I’ve long been an advocate of concentrating your investments and financial matters at one or two mutual fund companies or at a discount broker. Consolidation makes it easier to know what’s in your portfolio and be sure your allocation is what you intend. Consolidation reduces procrastination, because you won’t be deterred by the time needed to gather all the information. That makes it more likely you’ll make portfolio changes when they’re needed.
There’s a problem with consolidation. We’re in an era when traditional, plain vanilla mutual funds don’t help meet your goals. But not all of the funds you should own are available through one mutual fund family or all discount brokers, or that might be available at a fee higher than you’re willing to pay. Owning all the investments I recommend and that you need can require having accounts at multiple institutions, leading to de-consolidation.
There’s a solution to this dilemma that will reduce your costs, increase your knowledge of your financial situation, and lead to better decisions.
It’s known as an account aggregator. It’s not a catchy name, but the solution is worth an examination.
Account aggregation is a software service that’s usually web based. You can use it either through some stand-alone web sites or it might be offered through your broker or mutual fund. The firms and software behind the stand-alone web sites also are likely providing the service offered through your broker or mutual fund web site.
The aggregator collects the information from all your financial accounts and consolidates the information in one place, usually a web site home page. You sign up for the service, enter information about each of your accounts (including access information such as passwords), and the service automatically collects the latest information from each account’s web site and presents it in the aggregation site. The service only works when you have online access to each of the accounts you want aggregated.
Through the aggregator you can examine a big-picture view that highlights the key facts of all your financial accounts. Then, you can dig deeper into the details of any account, including reviewing transaction details. You also can have the data presented to you in different ways, such as pie charts of your investment holdings, a balance sheet, or an income statement. You also might be able to prepare a budget, a retirement plan, and data for your tax return. Details vary from service to service.
More than investment accounts are covered. An aggregation service can gather information about your bank accounts, investment accounts, credit cards, mortgages, 401(k) plan, mortgage, and any other financial account for which you have online access. You also might be able to set up e-mail alerts, so you’re notified when a credit card bill is coming due or an investment hits a buy or sell price, for example.
Not all aggregation services are web-based. For example, some versions of Quicken personal finance software have the ability to aggregate all or most of your financial accounts and let you examine and manipulate the data on your desktop.
The web-based services now generally offer access through tablets, smart phones, and any other device you might have.
Security of course is a major consideration for this type of service. The services all say they have the top-level or bank-level security protection.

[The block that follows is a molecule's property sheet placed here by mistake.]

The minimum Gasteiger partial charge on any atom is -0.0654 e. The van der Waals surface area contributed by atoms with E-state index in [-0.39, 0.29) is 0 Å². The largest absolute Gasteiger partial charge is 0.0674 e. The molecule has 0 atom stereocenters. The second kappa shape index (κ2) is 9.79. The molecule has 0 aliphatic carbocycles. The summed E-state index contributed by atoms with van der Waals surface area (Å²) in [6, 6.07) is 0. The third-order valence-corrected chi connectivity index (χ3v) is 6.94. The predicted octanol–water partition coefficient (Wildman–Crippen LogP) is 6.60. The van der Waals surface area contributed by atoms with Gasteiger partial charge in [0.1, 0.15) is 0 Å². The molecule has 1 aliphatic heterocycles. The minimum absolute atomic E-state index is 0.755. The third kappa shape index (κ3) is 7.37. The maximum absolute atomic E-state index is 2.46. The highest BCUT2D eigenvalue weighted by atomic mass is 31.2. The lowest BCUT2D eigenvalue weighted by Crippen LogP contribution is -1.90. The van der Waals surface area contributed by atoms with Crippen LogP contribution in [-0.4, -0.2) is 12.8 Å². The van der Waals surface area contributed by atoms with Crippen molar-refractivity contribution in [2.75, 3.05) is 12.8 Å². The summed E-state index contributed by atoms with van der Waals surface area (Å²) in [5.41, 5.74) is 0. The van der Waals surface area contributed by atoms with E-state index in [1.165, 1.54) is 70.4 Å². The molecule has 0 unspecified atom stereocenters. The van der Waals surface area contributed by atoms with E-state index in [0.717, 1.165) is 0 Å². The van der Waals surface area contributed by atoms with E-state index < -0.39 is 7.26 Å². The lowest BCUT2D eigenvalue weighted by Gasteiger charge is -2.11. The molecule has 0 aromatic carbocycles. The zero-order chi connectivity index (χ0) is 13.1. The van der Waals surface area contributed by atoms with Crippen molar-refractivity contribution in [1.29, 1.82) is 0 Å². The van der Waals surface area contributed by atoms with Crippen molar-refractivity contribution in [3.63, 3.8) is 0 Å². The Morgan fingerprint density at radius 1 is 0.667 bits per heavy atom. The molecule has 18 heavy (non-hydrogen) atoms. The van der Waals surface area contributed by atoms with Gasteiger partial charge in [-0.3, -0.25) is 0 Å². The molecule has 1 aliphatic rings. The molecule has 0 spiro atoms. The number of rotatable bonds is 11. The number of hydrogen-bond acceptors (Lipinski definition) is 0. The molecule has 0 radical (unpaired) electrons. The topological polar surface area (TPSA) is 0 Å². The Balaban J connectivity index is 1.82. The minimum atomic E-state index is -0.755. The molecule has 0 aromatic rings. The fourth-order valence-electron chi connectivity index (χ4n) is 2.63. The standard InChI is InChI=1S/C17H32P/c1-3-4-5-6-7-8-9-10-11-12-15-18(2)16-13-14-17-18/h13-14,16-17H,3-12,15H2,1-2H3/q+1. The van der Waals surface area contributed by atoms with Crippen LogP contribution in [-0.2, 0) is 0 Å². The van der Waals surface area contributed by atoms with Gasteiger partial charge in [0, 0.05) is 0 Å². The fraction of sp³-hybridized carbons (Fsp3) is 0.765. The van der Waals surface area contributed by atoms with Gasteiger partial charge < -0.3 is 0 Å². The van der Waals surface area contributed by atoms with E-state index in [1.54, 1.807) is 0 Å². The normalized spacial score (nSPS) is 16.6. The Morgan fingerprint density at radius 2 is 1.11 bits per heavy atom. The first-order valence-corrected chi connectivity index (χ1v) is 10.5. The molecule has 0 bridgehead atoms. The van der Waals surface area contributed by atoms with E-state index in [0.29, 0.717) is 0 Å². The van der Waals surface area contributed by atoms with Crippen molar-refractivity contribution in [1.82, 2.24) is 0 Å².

These services are “read only.” To make transactions or changes you have to log into the web site of the account involved or use whatever transaction method you’re using now. The web site and its employees also generally can’t access or move your assets.
These are the major aggregation services:
Mint.com: Intuit, producer of Quicken, purchased this service in 2009. The service is free. It says that banks pay it fees. Mint also has features on its site that help you compare and select credit cards, banks, IRAs, insurance, and other financial services. It’s probably the leader in direct-to-consumer account aggregation services.
Yodlee.com: It’s been around longer and offers its services to both consumers and to financial institutions. Its consumer account aggregation service is free, and it also offers a service for paying bills or transferring money.
PersonalCapital.com: This is the newest entrant to the field. It goes a step further than the other services. In addition to providing aggregation, Personal Capital wants to be your financial advisor. It has registered investment advisors and will offer custom portfolio recommendations or manage money for you. The aggregation services are free, and you aren’t required to use the other services.
You might run across a service called By All Accounts. This provides an aggregation service for financial advisors but it isn’t available directly to consumers.
Check any aggregation service offered by your bank, mutual fund firms, and broker. Compare its features and costs (if any) with the stand-alone services. A potential advantage of the stand-alone services is your future choices of financial accounts probably are more flexible. When you’re using the aggregation service through your bank or broker and like it, you might be less likely to change accounts even when you aren’t happy with the account overall.
I recommend you use only a well-known, well-funded service. You don’t want to wake up one morning and find that the service closed and the web site is down. There won’t be any risk to your money, but you’ll have to start over setting up an aggregation service.
Account aggregation allows you to spread your money among the banks, brokers, mutual funds, credit cards, lenders, and other providers that offer the best deal for you in a particular area. Yet, you’ll be able to view all the information through one web site as though it were at one institution. It’s the next step in reducing costs and increasing investment returns without spending too much time organizing your finances.
RW December 2011.